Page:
US: $475M settlement proposed in longest-running oil spill

R&I – FS

A New Orleans-based oil company has agreed to turn over a $432m clean-up trust fund and pay an additional $43m to settle a federal lawsuit over cleaning up abandoned wells leaking since 2004, federal prosecutors said Wednesday.

“This settlement represents an important down payment to address impacts from the longest-running oil spill in U.S. history,” Nicole LeBoeuf, director of the National Oceanic and Atmospheric Agency’s National Ocean Service, said in a news release from the United States Department of Justice.

Attorneys for Taylor Oil Co., which agreed to drop three lawsuits challenging government clean-up orders and measures, did not immediately respond to an email requesting comment. As is common in such agreements, the proposed settlement said Taylor does not admit any liability.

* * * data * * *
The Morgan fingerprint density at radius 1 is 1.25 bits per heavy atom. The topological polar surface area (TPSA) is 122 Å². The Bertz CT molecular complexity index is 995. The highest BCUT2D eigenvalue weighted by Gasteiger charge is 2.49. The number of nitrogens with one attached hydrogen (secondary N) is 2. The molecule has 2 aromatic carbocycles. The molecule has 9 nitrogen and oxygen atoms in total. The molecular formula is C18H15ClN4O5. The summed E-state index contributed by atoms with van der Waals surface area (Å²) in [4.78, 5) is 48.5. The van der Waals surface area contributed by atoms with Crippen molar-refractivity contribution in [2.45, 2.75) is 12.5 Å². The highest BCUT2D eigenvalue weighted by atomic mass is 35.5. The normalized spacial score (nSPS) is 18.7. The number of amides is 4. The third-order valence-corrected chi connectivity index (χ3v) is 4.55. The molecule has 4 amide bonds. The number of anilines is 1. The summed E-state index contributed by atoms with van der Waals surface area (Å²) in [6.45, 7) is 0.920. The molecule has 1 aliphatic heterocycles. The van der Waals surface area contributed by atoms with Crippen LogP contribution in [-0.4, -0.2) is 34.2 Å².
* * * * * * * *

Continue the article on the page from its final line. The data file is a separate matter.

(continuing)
US District Judge Greg Gerard Guidry will decide whether to approve the proposed consent decree after a 40-day public comment period.

Sixteen wells off Louisiana have been leaking since September 2004, when a subsea mudslide caused by Hurricane Ivan knocked over a Taylor production platform, dragging and breaking a cluster of pipes. Taylor plugged nine wells but has said it cannot plug the rest.

The settlement requires Taylor to drop its other lawsuits. In June, a federal appeals court agreed that a district judge was right to throw out a trespass suit against a federal contractor that created a system to capture most of the oil.

That system has captured and removed more than 800,000 gallons (3 million litres) of oil since April 2019, Coast Guard captain Will Watson, sector commander in New Orleans, said in the news release.


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